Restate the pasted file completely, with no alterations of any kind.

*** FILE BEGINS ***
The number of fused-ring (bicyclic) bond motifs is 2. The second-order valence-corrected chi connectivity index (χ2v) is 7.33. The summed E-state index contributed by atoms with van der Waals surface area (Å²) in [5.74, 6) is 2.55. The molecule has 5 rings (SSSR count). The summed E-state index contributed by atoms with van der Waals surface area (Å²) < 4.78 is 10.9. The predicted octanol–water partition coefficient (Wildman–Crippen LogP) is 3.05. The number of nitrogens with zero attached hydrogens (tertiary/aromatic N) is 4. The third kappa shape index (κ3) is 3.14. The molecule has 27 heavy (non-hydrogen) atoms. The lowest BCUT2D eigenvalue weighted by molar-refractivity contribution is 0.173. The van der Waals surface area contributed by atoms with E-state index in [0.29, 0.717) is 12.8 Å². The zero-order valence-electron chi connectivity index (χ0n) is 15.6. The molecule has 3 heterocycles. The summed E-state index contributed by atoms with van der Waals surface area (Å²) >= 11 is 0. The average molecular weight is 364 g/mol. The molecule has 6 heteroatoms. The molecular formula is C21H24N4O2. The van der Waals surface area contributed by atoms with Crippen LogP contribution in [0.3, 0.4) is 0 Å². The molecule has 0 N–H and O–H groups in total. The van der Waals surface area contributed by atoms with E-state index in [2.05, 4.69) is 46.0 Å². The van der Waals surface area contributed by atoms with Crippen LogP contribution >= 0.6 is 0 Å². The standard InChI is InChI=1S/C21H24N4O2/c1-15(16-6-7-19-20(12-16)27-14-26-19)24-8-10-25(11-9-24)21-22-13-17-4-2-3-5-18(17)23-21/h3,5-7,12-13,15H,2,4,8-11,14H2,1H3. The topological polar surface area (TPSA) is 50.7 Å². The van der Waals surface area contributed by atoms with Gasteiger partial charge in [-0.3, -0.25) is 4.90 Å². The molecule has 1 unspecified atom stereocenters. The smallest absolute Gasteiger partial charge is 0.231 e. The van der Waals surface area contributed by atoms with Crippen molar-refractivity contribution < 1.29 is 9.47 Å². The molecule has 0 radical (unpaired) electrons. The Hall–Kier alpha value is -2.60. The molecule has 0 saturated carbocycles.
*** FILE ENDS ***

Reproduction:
The number of fused-ring (bicyclic) bond motifs is 2. The second-order valence-corrected chi connectivity index (χ2v) is 7.33. The summed E-state index contributed by atoms with van der Waals surface area (Å²) in [5.74, 6) is 2.55. The molecule has 5 rings (SSSR count). The summed E-state index contributed by atoms with van der Waals surface area (Å²) < 4.78 is 10.9. The predicted octanol–water partition coefficient (Wildman–Crippen LogP) is 3.05. The number of nitrogens with zero attached hydrogens (tertiary/aromatic N) is 4. The third kappa shape index (κ3) is 3.14. The molecule has 27 heavy (non-hydrogen) atoms. The lowest BCUT2D eigenvalue weighted by molar-refractivity contribution is 0.173. The van der Waals surface area contributed by atoms with E-state index in [0.29, 0.717) is 12.8 Å². The zero-order valence-electron chi connectivity index (χ0n) is 15.6. The molecule has 3 heterocycles. The summed E-state index contributed by atoms with van der Waals surface area (Å²) >= 11 is 0. The average molecular weight is 364 g/mol. The molecule has 6 heteroatoms. The molecular formula is C21H24N4O2. The van der Waals surface area contributed by atoms with Crippen LogP contribution in [0.3, 0.4) is 0 Å². The molecule has 0 N–H and O–H groups in total. The van der Waals surface area contributed by atoms with E-state index in [2.05, 4.69) is 46.0 Å². The van der Waals surface area contributed by atoms with Crippen LogP contribution >= 0.6 is 0 Å². The standard InChI is InChI=1S/C21H24N4O2/c1-15(16-6-7-19-20(12-16)27-14-26-19)24-8-10-25(11-9-24)21-22-13-17-4-2-3-5-18(17)23-21/h3,5-7,12-13,15H,2,4,8-11,14H2,1H3. The topological polar surface area (TPSA) is 50.7 Å². The van der Waals surface area contributed by atoms with Gasteiger partial charge in [-0.3, -0.25) is 4.90 Å². The molecule has 1 unspecified atom stereocenters. The smallest absolute Gasteiger partial charge is 0.231 e. The van der Waals surface area contributed by atoms with Crippen molar-refractivity contribution < 1.29 is 9.47 Å². The molecule has 0 radical (unpaired) electrons. The Hall–Kier alpha value is -2.60. The molecule has 0 saturated carbocycles.